Stop playing silly games

Could someone please be brave enough to stop the pathetic game-playing that is sucking a lot of South African cricket into the quicksand of doubt and mistrust.

Everybody with a ‘voice’, be it on radio, television, website or newspaper column seems to know what’s going wrong. Or at least, that’s the impression that they create.

Why are the players unhappy? Do they have any right to feel unhappy? Which administrators are negligent and what have they done wrong – or failed to do right?

And most importantly, why the hell don’t the people who know the answers to these questions – or at least believe they know the answers – speak up? What are they scared of? And who?

Daryll Cullinan made an astonishing comment in a recent column in the Business Day. “With intimate knowledge of SA cricket, both on and off the field, it would be unfair to tell the whole truth.”

What? Presumably the editor of the newspaper, who paid good money for Daryll’s insight and reading of the game, was delighted that the ex-international took the money but decided to keep quiet. What a great business deal. Cullinan, however, is not alone.

Instead of inspiring players and their bosses to take charge of their own destiny and change the confused direction of the game in South Africa, oblique and non-specific references to obscure ‘mess-ups’ simply undermine whatever determination and pride their may be left at national level.

If the chief executive of the UCB, the coach of the national team and the national selectors really want the best for the country’s cricketers they will stop playing games now. The truth really does set people free.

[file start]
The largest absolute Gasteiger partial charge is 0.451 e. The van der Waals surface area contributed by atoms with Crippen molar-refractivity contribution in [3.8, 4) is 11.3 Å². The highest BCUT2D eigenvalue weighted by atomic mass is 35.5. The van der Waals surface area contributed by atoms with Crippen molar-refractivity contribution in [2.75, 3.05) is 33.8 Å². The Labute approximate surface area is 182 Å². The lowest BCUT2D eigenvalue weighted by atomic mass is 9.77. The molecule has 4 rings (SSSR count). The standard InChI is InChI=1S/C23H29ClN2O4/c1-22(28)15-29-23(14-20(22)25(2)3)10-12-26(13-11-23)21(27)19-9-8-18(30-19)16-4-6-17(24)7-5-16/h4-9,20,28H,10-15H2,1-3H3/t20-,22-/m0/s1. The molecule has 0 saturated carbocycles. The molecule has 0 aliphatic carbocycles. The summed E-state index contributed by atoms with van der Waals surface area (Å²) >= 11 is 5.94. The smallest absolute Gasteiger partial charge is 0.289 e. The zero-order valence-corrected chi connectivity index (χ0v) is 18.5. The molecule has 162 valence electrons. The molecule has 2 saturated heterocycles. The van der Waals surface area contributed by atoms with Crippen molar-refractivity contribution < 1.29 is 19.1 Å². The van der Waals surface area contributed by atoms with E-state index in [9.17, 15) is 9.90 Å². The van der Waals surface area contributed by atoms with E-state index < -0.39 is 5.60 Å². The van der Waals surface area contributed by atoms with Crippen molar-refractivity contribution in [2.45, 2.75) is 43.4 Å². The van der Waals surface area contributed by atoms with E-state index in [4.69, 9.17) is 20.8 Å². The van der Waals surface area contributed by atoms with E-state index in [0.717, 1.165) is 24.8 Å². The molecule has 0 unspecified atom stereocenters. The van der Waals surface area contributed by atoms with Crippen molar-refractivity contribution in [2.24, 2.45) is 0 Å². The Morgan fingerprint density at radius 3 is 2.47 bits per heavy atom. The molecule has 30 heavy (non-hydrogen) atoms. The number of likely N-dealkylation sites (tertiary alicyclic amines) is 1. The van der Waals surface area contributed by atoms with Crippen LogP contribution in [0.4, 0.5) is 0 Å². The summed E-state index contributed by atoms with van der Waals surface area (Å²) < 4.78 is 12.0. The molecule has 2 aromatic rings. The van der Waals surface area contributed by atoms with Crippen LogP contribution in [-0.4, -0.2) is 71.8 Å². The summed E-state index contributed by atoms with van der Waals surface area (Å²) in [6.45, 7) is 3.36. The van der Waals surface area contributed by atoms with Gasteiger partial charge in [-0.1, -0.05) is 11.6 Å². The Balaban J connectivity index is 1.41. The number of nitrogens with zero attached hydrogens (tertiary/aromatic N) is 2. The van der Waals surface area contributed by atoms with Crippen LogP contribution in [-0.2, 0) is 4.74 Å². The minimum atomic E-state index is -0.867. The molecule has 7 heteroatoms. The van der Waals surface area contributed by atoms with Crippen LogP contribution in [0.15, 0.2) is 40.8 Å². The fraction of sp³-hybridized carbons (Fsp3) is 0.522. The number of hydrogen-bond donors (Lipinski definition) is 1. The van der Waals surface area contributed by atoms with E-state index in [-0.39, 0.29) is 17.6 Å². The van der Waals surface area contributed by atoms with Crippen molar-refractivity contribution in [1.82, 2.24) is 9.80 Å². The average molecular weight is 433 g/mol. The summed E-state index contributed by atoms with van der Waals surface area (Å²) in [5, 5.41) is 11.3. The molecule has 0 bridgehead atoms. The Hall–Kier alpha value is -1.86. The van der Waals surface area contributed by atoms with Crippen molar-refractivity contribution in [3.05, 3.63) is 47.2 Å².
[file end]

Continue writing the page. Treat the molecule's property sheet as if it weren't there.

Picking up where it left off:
For example: Eric Simons said after the World Cup: “We spoke about Hansie Cronje during our pre-tournament camp in the Drakensburg and there were differing views, from those who miss him and those who resent what he did to South African cricket.” This was a very positive start – absolute honesty.

Eric then said: “But it did not cause a problem in the squad because we talked it through.” This was diplomacy. Simons is an intelligent, sensitive man who took the pragmatic view that it was better not to let such an emotional issue become public.

Imagine, however, if he had said: “The players are divided on the issue and it is causing a proble. Unless they grow up, take responsibility for their actions and learn about maturity they will seriously jeorpardise our World Cup campaign.” Sometimes the truth works.

When people grumble about ‘administrators’ why don’t they just say that Gerald Majola has systematically refused to correspond with the Players Association boss Tony Irish resulting in a “them and us” attitude, fostered by Majola.

Why don’t people just say what they mean?!

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